Boris Johnson has tasked ministers with developing “robust contingency plans” for workplace absences as the Government acknowledged high Covid levels could hit businesses hard over the coming weeks.
Public sector leaders have been asked to prepare for a worst case scenario of up to a quarter of staff off work as the virus continues to sweep across the country, the Cabinet Office said.
Steve Barclay the Chancellor of the Duchy of Lancaster, is chairing “regular meetings” with ministers to assess how the highly transmissible Omicron variant is affecting workforces and supply chains.
He is also keeping close tabs on the situation in schools ahead of pupils returning for the new term.
The department said Mr Johnson has charged ministers with working with their respective sectors to test preparations and contingency plans to limit disruption from mounting Covid infections.
It acknowledged that, despite the accelerated booster programme, high Covid levels and the increased transmissibility of the Omicron variant could mean businesses and public services face further disruption in the weeks to come.
The news comes amid reports that work-from-home guidance in England could be set to roll on for most of January.
The Cabinet Office claimed that, so far, disruption caused by Omicron has been controlled in “most parts of the public sector”.
But it said public sector leaders have been asked to test plans against “worst case scenarios” of 10%, 20% and 25% workforce absence rates.
In December, the Education Secretary called on ex-teachers to help with Covid-related staff shortages in the new year.
The plea came amid reports that some schools were experiencing very low attendance among teachers and pupils ahead of the Christmas break.
Labour claimed the Prime Minister had previously gone missing “for days on end” when he should have been instructing ministers to draft contingency plans.
Deputy leader Angela Rayner said: “Boris Johnson’s lack of leadership means his Government has dithered and delayed, leaving contingency planning to the very last moment.
“Boris Johnson should have instructed his ministers to start planning weeks ago, but instead he went missing for days on end.
“With record Covid infection numbers, the Prime Minister must immediately get a grip on workforce pressures, keep essential services moving, keep schools open and keep people safe.”
The most recent restrictions, set out in the Government’s Plan B for England, are set to expire six weeks after implementation, with a review after three weeks, which is expected on or close to Tuesday January 4.
But The Daily Telegraph said the review, likely to be timed for when MPs return to Westminster on Wednesday, could see the work-from-home guidance remain in place into the latter half of the month.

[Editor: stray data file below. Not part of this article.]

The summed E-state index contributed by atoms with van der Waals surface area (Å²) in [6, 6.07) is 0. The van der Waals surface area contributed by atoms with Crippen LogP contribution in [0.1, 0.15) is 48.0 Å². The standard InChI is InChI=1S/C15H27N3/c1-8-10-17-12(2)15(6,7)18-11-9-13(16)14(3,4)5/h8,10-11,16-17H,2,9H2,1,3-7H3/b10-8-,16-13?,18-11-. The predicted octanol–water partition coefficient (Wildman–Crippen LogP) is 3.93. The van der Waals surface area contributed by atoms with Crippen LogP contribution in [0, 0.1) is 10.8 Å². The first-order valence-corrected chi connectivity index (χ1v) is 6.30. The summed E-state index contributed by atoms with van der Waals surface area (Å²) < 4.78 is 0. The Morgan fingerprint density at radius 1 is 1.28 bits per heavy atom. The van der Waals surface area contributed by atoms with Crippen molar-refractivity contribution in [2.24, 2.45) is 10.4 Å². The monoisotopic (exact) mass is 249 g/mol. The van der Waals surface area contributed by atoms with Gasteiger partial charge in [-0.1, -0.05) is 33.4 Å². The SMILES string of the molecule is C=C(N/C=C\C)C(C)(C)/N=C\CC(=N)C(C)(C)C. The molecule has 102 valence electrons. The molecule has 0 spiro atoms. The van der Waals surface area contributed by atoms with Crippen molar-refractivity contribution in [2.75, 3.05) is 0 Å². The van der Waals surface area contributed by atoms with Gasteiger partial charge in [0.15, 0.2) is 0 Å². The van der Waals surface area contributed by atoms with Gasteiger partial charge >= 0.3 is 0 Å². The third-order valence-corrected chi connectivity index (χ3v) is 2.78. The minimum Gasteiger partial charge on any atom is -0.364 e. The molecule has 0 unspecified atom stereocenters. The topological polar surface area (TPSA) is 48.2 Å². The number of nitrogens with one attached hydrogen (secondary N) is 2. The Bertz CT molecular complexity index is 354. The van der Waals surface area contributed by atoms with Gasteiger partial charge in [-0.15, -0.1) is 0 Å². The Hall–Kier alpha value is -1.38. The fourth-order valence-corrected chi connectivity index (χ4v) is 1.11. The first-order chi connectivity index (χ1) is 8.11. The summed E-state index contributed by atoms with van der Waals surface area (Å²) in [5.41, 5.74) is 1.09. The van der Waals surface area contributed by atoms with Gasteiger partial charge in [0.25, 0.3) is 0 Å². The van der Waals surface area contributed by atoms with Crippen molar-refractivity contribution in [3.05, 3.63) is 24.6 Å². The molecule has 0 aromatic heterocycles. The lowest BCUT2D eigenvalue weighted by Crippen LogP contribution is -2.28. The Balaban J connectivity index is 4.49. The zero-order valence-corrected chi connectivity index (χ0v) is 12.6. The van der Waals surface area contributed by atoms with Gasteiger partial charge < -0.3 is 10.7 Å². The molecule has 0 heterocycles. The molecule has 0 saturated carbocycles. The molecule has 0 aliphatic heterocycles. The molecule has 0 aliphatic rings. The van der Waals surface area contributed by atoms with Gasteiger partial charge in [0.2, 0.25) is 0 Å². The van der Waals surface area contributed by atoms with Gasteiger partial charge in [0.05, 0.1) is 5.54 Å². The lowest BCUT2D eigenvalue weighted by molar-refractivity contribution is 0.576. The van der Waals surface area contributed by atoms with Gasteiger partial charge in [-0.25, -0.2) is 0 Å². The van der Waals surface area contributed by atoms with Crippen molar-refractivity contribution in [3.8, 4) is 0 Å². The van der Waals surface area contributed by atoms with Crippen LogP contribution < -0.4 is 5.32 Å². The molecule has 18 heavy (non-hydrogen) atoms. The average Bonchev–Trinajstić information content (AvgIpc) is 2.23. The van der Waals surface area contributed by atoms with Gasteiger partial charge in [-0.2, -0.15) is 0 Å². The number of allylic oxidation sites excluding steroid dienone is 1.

A further 189,846 lab-confirmed Covid-19 cases were recorded in the UK on Friday, another new daily record, as the British Medical Association called for further public health measures “urgently to prevent the health service being completely overwhelmed”.
Professor Sir David Spiegelhalter, a statistician at the University of Cambridge and a Government adviser, said the actual number of daily cases could be closer to half a million.
However Health Secretary Sajid Javid has insisted restrictions on freedom “must be an absolute last resort”.
The UK Government was at odds with the devolved nations in choosing to keep nightclubs open and to allow hospitality to operate without further measures for new year celebrations.
Writing in the Daily Mail on Friday, Mr Javid said: “Since I came into this role six months ago, I’ve also been acutely conscious of the enormous health, social and economic costs of lockdowns.
“So I’ve been determined that we must give ourselves the best chance of living alongside the virus and avoiding strict measures in the future.”
Matthew Taylor, chief executive of the NHS Confederation, has said the NHS is facing a “perfect storm” of rising Covid hospital admissions and illness alongside increasing numbers of frontline workers being off sick.
Mr Barclay said: “As people return to work following the Christmas break, the high transmissibility levels of Omicron mean business and public services will face disruption in the coming weeks, particularly from higher than normal staff absence.
“We have been working through the Christmas period to prepare where possible for this, with all departments liaising closely with public and private sector leaders who are best placed to operationally manage their workforces.
“The best way to combat Omicron is to get boosted and I encourage anyone who is eligible to get boosted now.”